Interview with photographer Helen Jones
In her project, Mining the Past, Oregon based photographer Helen Jones explored the structures, land and environment in and around Butte, Montana — revealing a visual narrative from the hints left behind on artifacts: a letter, photographs, walls on which writing or graffiti has been worn off or weathered, yet traces still remain. In terms of the landscape, she captured views of used or altered land that still bears visible traces of its earlier form.
Recently in an interview for F-Stop Magazine, we spoke about the project, and some of the background to it and her work.
Cary Benbow (CB): Beyond the project statement you have on your website, would you please expand on the ideas behind ‘Mining the Past’, which is included in this month’s issue, and give an idea of how it relates to your larger body of work?
Helen Jones (HJ): ‘Mining the past’ is a project that came from a residency I did at the Imagine Butte Resource Center this past fall. I’d stopped briefly in Butte a couple times and was attracted to the aesthetic there. I‘d also toured through the Phoenix building, and knew I really wanted to photograph it more before it was cleaned up. In the project I tied together the artifacts I found in the Phoenix building with the land and history of land use in the area. I didn’t have to dig much; history is everywhere in Butte, and the Phoenix is filled with ephemera from decades past. I found old maps of the neighboring mining town of Anaconda, which led me to go photograph there. I sorted through the office of Ray Schilling, a partial owner of the building, and later found a letterpress plate of his portrait. I saw an exhibit about labor organizing in Butte that led me to search for Frank Little’s gravesite. The series is a resulting web of discoveries found during my time there.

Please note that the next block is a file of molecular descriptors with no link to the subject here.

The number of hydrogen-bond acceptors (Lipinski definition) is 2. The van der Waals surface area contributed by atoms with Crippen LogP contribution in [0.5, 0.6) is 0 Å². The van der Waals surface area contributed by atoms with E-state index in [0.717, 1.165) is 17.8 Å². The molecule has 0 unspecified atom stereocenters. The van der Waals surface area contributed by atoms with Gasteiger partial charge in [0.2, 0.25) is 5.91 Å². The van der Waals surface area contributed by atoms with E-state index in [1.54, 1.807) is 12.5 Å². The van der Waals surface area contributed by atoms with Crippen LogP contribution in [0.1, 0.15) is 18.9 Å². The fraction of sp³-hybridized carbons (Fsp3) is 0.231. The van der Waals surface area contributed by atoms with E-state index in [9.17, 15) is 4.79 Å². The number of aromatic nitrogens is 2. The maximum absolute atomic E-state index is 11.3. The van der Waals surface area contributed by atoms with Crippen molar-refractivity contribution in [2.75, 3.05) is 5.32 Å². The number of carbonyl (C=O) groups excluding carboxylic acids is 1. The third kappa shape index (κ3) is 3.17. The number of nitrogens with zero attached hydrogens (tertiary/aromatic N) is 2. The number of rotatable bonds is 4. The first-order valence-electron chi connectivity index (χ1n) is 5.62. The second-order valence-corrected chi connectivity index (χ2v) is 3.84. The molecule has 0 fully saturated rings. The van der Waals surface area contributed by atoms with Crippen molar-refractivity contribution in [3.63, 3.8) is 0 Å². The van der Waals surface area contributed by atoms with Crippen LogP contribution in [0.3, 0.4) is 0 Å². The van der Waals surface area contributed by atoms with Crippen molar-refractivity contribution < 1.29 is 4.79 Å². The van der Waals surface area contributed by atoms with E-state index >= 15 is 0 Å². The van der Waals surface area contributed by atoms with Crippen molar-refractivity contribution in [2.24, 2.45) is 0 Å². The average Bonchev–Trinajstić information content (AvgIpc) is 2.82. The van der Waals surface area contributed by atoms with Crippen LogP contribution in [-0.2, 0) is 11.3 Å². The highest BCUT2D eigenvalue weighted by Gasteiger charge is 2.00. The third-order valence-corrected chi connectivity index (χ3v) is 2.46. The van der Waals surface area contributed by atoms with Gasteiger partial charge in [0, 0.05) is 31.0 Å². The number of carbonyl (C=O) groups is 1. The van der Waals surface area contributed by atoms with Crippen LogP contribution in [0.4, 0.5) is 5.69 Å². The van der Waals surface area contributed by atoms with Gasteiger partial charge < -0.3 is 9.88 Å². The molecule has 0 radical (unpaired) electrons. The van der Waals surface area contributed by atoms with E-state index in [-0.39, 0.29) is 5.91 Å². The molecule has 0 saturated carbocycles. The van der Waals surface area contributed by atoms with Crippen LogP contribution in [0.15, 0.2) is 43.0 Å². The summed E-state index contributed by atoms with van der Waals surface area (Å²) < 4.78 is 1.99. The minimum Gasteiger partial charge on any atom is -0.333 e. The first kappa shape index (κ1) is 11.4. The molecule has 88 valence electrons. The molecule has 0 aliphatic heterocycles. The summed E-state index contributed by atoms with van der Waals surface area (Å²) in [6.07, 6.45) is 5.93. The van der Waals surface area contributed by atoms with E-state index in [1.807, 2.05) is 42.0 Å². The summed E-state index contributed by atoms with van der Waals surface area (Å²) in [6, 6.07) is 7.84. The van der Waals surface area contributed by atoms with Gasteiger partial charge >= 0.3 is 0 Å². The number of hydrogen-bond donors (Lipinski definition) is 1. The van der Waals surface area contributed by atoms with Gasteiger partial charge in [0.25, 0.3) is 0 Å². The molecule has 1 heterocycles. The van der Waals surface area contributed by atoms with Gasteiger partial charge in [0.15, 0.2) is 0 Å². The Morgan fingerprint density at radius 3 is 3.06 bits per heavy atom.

Much of my larger body of work looks at places as palimpsests providing clues to the past, but its usually on a much smaller and more personal scale than this project.
CB: In the broad sense, why do you photograph? What compels you to make the images you create?
HJ: It’s hard to say why I photograph. I often just feel like I have to — something looks too perfect and I feel it must be recorded. It could be the light, or an odd juxtaposition, or a beautiful landscape. Much of what I photograph is place-centric. I’m interested in the way people interact with spaces, both on a personal domestic level, and in a larger sense.
I started with photography when I was pretty young. My uncle is a photographer, so I was lucky to be exposed to it all my life. He always had a camera with him and we had a lot of his prints in my home. There is also an amazing youth photo program in my hometown of Brattleboro, Vermont called the In-Sight Photography Project, which provides classes to youth regardless of ability to pay. I took a lot of photo classes in high school, and had access to a darkroom both in school and outside of school. I felt like photography was a really good fit for me, and allowed me to record things around me; but it also spurred me to hunt for new places to photograph.
CB: There are elements of nature, wildlife, landscape, man’s inclusion/interaction with nature in your work — can you comment on why you choose to depict these elements in the way you do?
HJ: The land we live on shapes our lives in many ways but I think we can often lose sight of that, especially in cities. I am definitely drawn to scenes that highlight those connections. In Butte the town is built on the search for precious minerals; it is actually sitting atop mining tunnels, and was created with money from those endeavors. I guess I searched for scenes that would show how intertwined these things were.